21.6 x 13.8 cm. 262 pp. 2003
It is well known that through their plays and lecture tours the dramatists of the Irish Literary Revival influenced and inspired those of America and elsewhere to set up their own national theatres and theatre movements, but most students of the Revival are unaware of just how far this influence extended. It would surely have surprised the founders and early playwrights of the Abbey Theatre to learn that their plays were not only being published in Japan (which they knew), but were also influencing translators, playwrights, critics and theatre associations in Korea – though it is hardly surprising that with little knowledge of Irish culture the translators often misinterpreted the plays and gave them political or social slants entirely lacking in the originals.
In the present work, Won-Jae Jang describes the development of Korean theatre societies such as the Theatre Arts Association, the Earth Moon Society, and the Theatre Arts Research Association during the first quarter of the 20th century, how plays by Lady Gregory, J.M. Synge, Lord Dunsany, Sean O’Casey and T.C. Murray were interpreted – or misinterpreted – by Korean translators, and then describes their impact on Korean dramatists, showing in particular how the work of Synge and O’Casey influenced Chi-Jin Yoo (translations of three of whose plays – The Cow, The Mud Hut and The Donkey – are published in a companion volume, ISBN 978-0-86140-452-0), and Murray influenced Se-Deok Ham. This work therefore opens up Irish Drama’s hitherto little-known influences on a region of the Eastern hemisphere.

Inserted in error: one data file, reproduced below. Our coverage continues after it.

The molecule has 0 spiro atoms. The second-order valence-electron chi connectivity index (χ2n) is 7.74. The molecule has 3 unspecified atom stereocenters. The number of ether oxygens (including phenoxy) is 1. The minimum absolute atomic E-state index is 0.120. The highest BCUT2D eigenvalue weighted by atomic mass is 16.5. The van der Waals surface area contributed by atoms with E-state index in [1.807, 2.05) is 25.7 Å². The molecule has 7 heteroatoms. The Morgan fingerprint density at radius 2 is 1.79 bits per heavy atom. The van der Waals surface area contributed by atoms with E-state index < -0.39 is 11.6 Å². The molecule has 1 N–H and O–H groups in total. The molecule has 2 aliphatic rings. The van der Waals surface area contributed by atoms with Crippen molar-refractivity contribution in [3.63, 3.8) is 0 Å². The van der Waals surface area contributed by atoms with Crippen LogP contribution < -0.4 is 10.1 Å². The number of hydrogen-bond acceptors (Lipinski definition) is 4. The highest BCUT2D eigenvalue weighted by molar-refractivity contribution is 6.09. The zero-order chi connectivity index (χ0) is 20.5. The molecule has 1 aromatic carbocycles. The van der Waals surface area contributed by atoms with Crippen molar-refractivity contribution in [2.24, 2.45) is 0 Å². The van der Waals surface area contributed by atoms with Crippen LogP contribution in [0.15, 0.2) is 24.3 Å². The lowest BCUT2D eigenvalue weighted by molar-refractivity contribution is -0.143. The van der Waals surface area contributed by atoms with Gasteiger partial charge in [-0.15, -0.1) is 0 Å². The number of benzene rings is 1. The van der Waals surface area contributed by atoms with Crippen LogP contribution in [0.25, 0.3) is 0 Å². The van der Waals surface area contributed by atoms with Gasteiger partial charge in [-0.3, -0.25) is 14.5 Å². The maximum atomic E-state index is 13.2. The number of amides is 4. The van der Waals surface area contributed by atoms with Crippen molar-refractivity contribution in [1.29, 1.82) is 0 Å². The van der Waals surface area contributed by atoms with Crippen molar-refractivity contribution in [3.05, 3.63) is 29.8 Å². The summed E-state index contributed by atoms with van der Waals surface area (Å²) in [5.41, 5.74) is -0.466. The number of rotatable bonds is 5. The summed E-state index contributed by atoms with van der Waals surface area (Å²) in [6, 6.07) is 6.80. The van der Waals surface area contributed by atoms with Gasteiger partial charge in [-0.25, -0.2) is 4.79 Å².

Won-Jae Jang was born in Seoul, graduated from Korea University (BA), and Goldsmiths College, University of London (MA), and was granted his PhD from Royal Holloway, University of London in 2000. He is now working for Soongsil University as a Junior Professor.